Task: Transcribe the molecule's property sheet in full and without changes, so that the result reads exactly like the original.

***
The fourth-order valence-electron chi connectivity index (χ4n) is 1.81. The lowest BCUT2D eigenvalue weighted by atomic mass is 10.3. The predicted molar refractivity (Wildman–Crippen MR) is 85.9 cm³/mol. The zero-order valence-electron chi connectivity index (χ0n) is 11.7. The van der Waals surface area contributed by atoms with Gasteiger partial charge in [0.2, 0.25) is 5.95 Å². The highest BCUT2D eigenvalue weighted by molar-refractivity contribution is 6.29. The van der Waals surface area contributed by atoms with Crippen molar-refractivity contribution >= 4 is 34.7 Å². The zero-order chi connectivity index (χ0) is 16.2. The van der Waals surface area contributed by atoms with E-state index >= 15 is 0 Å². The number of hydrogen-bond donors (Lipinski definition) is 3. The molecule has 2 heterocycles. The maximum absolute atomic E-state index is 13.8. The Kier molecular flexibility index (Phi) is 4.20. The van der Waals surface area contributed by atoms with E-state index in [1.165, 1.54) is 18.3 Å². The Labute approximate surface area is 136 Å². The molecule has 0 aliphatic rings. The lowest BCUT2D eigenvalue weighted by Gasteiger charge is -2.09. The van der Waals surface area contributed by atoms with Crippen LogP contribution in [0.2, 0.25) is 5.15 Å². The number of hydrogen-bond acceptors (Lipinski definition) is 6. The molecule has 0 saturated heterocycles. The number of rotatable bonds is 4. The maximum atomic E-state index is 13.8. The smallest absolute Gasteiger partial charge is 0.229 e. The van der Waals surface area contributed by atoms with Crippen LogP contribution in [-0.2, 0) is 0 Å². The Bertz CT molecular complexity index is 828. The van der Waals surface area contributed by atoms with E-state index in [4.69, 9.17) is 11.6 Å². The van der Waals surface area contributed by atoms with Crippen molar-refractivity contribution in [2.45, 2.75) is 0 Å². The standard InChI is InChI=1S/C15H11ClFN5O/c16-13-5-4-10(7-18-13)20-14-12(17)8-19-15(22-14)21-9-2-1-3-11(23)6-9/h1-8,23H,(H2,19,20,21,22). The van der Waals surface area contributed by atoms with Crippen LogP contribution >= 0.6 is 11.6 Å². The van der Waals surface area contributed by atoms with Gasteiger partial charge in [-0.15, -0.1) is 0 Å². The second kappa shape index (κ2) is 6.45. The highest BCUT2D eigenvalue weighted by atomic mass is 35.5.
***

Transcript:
The fourth-order valence-electron chi connectivity index (χ4n) is 1.81. The lowest BCUT2D eigenvalue weighted by atomic mass is 10.3. The predicted molar refractivity (Wildman–Crippen MR) is 85.9 cm³/mol. The zero-order valence-electron chi connectivity index (χ0n) is 11.7. The van der Waals surface area contributed by atoms with Gasteiger partial charge in [0.2, 0.25) is 5.95 Å². The highest BCUT2D eigenvalue weighted by molar-refractivity contribution is 6.29. The van der Waals surface area contributed by atoms with Crippen molar-refractivity contribution >= 4 is 34.7 Å². The zero-order chi connectivity index (χ0) is 16.2. The van der Waals surface area contributed by atoms with E-state index >= 15 is 0 Å². The number of hydrogen-bond donors (Lipinski definition) is 3. The molecule has 2 heterocycles. The maximum absolute atomic E-state index is 13.8. The Kier molecular flexibility index (Phi) is 4.20. The van der Waals surface area contributed by atoms with E-state index in [1.165, 1.54) is 18.3 Å². The Labute approximate surface area is 136 Å². The molecule has 0 aliphatic rings. The lowest BCUT2D eigenvalue weighted by Gasteiger charge is -2.09. The van der Waals surface area contributed by atoms with Crippen LogP contribution in [0.2, 0.25) is 5.15 Å². The number of hydrogen-bond acceptors (Lipinski definition) is 6. The molecule has 0 saturated heterocycles. The number of rotatable bonds is 4. The maximum atomic E-state index is 13.8. The smallest absolute Gasteiger partial charge is 0.229 e. The van der Waals surface area contributed by atoms with Crippen LogP contribution in [-0.2, 0) is 0 Å². The Bertz CT molecular complexity index is 828. The van der Waals surface area contributed by atoms with E-state index in [4.69, 9.17) is 11.6 Å². The van der Waals surface area contributed by atoms with Crippen molar-refractivity contribution in [2.45, 2.75) is 0 Å². The standard InChI is InChI=1S/C15H11ClFN5O/c16-13-5-4-10(7-18-13)20-14-12(17)8-19-15(22-14)21-9-2-1-3-11(23)6-9/h1-8,23H,(H2,19,20,21,22). The van der Waals surface area contributed by atoms with Crippen LogP contribution >= 0.6 is 11.6 Å². The van der Waals surface area contributed by atoms with Gasteiger partial charge in [-0.15, -0.1) is 0 Å². The second kappa shape index (κ2) is 6.45. The highest BCUT2D eigenvalue weighted by atomic mass is 35.5.